Marion didn’t realize that her purifying shower would be her last as Norman’s mother, jealous of the attention a new more attractive woman is getting from her son, stalks into the shower with a 12″ blade (and musical accompaniment)  to murder her in perhaps the entire genre’s most famous scene (and sound effects). 

The next hour of the film follows Sam, Marion’s sister Lila and a private detective named Arbogast as they try to solve the disappearance of Marion. Arbogast is killed along the way and that sets Sam and Lila off to the motel to see for themselves “what’s going on out there.” Sam and Lila sneak around the motel and it’s grounds uncovering clues and solving the mystery of Marion’s murder and the psychotic world of Norman Bates and his mother.

This is such a wonderful film that I hate to spoil the ending for anyone who hasn’t seen it. So my synopsis will skip and end. If you haven’t seen Psycho, it really is an incredible movie and a must see. Frightening in a few scenes, but leaning toward what we would consider pure thriller more than “horror” as understood in the new millennium.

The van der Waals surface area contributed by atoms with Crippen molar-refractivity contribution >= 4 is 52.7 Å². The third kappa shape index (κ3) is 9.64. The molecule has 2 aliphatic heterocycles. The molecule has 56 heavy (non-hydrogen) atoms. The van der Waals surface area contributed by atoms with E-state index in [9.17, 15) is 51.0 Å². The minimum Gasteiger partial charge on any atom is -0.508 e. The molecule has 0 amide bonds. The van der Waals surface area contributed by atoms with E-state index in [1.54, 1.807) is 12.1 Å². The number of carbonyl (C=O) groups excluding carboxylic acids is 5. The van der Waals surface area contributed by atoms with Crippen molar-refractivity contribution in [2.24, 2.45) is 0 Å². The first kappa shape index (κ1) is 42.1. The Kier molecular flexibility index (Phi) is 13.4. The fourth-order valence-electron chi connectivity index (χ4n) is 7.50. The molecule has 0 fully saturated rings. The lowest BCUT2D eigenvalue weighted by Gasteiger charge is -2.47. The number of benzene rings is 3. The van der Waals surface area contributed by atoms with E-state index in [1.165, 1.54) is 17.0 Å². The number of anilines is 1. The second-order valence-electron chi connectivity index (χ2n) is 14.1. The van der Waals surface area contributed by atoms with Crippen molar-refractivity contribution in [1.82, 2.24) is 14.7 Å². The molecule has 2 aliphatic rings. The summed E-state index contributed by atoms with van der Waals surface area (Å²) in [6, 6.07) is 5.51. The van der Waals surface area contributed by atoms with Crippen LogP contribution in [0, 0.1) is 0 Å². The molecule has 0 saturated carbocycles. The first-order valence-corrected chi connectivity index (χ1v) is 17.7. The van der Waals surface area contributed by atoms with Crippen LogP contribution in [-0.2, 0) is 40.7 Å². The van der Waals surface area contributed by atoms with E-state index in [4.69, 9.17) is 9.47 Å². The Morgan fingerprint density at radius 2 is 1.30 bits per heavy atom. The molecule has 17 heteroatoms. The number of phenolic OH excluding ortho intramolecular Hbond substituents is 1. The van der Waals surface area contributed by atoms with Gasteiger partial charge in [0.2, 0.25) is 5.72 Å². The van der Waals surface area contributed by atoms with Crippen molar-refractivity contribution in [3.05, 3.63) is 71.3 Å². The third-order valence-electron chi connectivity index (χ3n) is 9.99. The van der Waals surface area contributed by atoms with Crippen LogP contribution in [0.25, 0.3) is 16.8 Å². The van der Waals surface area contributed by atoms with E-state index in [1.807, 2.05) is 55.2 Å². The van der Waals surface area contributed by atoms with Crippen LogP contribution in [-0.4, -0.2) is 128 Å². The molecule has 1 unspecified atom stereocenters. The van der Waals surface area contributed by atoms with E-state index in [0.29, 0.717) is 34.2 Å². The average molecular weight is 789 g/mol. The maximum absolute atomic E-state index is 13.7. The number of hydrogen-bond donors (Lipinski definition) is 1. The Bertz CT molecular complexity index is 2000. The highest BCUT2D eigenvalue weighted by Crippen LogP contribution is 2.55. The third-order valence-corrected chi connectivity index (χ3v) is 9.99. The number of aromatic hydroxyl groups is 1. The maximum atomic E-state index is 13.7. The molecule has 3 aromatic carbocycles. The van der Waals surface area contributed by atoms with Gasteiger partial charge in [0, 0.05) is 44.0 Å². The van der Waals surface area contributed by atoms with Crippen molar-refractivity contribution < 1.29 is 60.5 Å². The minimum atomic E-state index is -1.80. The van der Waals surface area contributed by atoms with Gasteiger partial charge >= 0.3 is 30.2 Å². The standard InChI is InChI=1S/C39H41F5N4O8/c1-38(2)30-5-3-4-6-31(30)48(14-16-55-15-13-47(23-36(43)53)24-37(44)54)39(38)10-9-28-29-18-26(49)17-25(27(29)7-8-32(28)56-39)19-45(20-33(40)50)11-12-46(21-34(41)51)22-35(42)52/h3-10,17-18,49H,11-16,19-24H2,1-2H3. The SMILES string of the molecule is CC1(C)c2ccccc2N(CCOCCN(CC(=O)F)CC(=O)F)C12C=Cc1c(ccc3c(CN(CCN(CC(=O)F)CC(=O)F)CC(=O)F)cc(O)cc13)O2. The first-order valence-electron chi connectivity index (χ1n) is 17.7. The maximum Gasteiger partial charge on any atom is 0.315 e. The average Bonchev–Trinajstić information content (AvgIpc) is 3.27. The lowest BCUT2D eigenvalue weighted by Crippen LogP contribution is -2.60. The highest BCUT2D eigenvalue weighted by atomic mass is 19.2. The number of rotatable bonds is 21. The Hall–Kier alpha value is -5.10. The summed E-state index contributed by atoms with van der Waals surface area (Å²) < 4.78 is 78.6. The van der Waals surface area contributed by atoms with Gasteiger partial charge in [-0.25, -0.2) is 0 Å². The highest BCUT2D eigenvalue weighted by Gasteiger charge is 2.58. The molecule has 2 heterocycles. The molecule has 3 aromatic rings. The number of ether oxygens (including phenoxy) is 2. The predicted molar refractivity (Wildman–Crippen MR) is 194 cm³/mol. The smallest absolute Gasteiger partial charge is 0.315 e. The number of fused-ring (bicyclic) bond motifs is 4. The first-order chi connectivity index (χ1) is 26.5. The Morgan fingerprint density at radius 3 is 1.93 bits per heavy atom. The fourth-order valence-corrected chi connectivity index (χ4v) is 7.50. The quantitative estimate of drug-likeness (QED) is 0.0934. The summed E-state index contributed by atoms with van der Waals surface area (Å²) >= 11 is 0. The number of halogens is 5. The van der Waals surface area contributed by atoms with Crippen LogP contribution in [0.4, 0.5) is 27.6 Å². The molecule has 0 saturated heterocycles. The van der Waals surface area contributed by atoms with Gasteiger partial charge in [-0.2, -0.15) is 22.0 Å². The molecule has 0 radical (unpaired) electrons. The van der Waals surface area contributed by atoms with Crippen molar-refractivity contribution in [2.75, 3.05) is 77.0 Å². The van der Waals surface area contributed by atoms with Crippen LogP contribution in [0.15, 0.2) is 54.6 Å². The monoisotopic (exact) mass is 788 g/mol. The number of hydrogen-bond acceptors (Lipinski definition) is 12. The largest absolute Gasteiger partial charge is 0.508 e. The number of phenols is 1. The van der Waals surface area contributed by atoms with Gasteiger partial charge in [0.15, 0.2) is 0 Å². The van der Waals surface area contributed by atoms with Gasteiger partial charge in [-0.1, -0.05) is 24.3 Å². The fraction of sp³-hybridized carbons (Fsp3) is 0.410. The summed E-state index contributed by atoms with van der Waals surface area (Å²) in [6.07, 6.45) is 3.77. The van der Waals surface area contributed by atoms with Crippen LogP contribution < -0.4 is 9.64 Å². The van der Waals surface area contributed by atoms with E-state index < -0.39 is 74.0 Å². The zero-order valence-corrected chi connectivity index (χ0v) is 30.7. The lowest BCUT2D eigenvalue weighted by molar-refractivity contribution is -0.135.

But there is still plenty to talk about. Psycho did great things cinematically and simultaneously had horrendous repercussions on culture through Hollywood–let me explain. Horror must come from one of two places, the external (monsters and aliens etcetera) or the internal (psychopathy). Psycho is the first masterpiece combination of these two devices. What we have is a murderer (external) and a raving-maniac (internal). This is scary because the external the “monster” side of Norman is hidden by an exterior that is not only normal but physically appealing. We aren’t able to pinpoint the deformity or paranormal or extraterrestrial aspects of the external fear. This was a wonderful thing for a film in the hands of genius director. But…

What it led to is a film-making world that simply saw an opening for further depravity. We no longer needed monsters or aliens or mutated beasts to scare us. We simply needed an excuse. And a madman would work just fine.